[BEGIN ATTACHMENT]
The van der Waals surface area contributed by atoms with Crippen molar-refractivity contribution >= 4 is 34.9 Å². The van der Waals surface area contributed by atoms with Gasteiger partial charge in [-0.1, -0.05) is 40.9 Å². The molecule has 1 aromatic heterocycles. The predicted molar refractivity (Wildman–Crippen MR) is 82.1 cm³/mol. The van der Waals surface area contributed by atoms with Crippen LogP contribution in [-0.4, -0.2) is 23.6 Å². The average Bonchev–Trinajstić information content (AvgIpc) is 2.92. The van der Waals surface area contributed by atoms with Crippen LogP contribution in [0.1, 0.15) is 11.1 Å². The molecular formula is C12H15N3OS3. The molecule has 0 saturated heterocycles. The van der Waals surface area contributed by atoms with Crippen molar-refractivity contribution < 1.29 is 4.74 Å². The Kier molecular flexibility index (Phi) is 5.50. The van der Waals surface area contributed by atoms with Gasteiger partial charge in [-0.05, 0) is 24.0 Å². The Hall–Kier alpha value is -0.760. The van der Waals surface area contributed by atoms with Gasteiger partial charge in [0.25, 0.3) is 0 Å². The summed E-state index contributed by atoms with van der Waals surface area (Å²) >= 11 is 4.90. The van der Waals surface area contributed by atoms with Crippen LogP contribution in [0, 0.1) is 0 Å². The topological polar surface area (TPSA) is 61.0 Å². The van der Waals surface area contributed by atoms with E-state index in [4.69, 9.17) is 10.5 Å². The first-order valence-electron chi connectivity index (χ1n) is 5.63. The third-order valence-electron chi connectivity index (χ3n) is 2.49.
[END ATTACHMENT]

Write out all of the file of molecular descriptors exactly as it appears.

The van der Waals surface area contributed by atoms with Crippen molar-refractivity contribution >= 4 is 34.9 Å². The van der Waals surface area contributed by atoms with Gasteiger partial charge in [-0.1, -0.05) is 40.9 Å². The molecule has 1 aromatic heterocycles. The predicted molar refractivity (Wildman–Crippen MR) is 82.1 cm³/mol. The van der Waals surface area contributed by atoms with Crippen LogP contribution in [-0.4, -0.2) is 23.6 Å². The average Bonchev–Trinajstić information content (AvgIpc) is 2.92. The van der Waals surface area contributed by atoms with Crippen LogP contribution in [0.1, 0.15) is 11.1 Å². The molecular formula is C12H15N3OS3. The molecule has 0 saturated heterocycles. The van der Waals surface area contributed by atoms with Crippen molar-refractivity contribution < 1.29 is 4.74 Å². The Kier molecular flexibility index (Phi) is 5.50. The van der Waals surface area contributed by atoms with Gasteiger partial charge in [-0.05, 0) is 24.0 Å². The Hall–Kier alpha value is -0.760. The van der Waals surface area contributed by atoms with Gasteiger partial charge in [0.25, 0.3) is 0 Å². The summed E-state index contributed by atoms with van der Waals surface area (Å²) >= 11 is 4.90. The van der Waals surface area contributed by atoms with Crippen LogP contribution in [0, 0.1) is 0 Å². The topological polar surface area (TPSA) is 61.0 Å². The van der Waals surface area contributed by atoms with E-state index in [4.69, 9.17) is 10.5 Å². The first-order valence-electron chi connectivity index (χ1n) is 5.63. The third-order valence-electron chi connectivity index (χ3n) is 2.49.